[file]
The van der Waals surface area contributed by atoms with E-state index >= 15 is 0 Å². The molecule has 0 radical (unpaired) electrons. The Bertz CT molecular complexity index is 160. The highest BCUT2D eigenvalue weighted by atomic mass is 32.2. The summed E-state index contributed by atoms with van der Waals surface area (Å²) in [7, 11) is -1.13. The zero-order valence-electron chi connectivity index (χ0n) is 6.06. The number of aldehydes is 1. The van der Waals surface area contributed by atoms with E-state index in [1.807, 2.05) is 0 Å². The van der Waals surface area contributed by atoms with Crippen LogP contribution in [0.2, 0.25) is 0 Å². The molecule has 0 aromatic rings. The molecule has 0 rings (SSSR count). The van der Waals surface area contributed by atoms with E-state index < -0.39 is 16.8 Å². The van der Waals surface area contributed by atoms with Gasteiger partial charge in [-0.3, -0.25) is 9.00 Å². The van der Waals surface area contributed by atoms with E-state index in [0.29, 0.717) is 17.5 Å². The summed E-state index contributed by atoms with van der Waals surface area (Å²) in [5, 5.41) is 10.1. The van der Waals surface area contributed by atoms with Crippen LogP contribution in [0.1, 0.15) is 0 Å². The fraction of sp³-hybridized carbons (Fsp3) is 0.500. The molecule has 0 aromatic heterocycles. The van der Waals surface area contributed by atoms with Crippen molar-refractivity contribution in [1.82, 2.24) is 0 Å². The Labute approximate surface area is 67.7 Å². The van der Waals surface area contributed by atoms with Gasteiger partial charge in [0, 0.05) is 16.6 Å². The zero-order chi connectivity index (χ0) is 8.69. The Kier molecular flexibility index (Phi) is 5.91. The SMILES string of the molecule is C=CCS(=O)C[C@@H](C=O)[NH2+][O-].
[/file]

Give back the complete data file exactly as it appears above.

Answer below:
The van der Waals surface area contributed by atoms with E-state index >= 15 is 0 Å². The molecule has 0 radical (unpaired) electrons. The Bertz CT molecular complexity index is 160. The highest BCUT2D eigenvalue weighted by atomic mass is 32.2. The summed E-state index contributed by atoms with van der Waals surface area (Å²) in [7, 11) is -1.13. The zero-order valence-electron chi connectivity index (χ0n) is 6.06. The number of aldehydes is 1. The van der Waals surface area contributed by atoms with E-state index in [1.807, 2.05) is 0 Å². The van der Waals surface area contributed by atoms with Crippen LogP contribution in [0.2, 0.25) is 0 Å². The molecule has 0 aromatic rings. The molecule has 0 rings (SSSR count). The van der Waals surface area contributed by atoms with E-state index < -0.39 is 16.8 Å². The van der Waals surface area contributed by atoms with Gasteiger partial charge in [-0.3, -0.25) is 9.00 Å². The van der Waals surface area contributed by atoms with E-state index in [0.29, 0.717) is 17.5 Å². The summed E-state index contributed by atoms with van der Waals surface area (Å²) in [5, 5.41) is 10.1. The van der Waals surface area contributed by atoms with Crippen LogP contribution in [0.1, 0.15) is 0 Å². The fraction of sp³-hybridized carbons (Fsp3) is 0.500. The molecule has 0 aromatic heterocycles. The van der Waals surface area contributed by atoms with Crippen molar-refractivity contribution in [1.82, 2.24) is 0 Å². The Labute approximate surface area is 67.7 Å². The van der Waals surface area contributed by atoms with Gasteiger partial charge in [0, 0.05) is 16.6 Å². The zero-order chi connectivity index (χ0) is 8.69. The Kier molecular flexibility index (Phi) is 5.91. The SMILES string of the molecule is C=CCS(=O)C[C@@H](C=O)[NH2+][O-].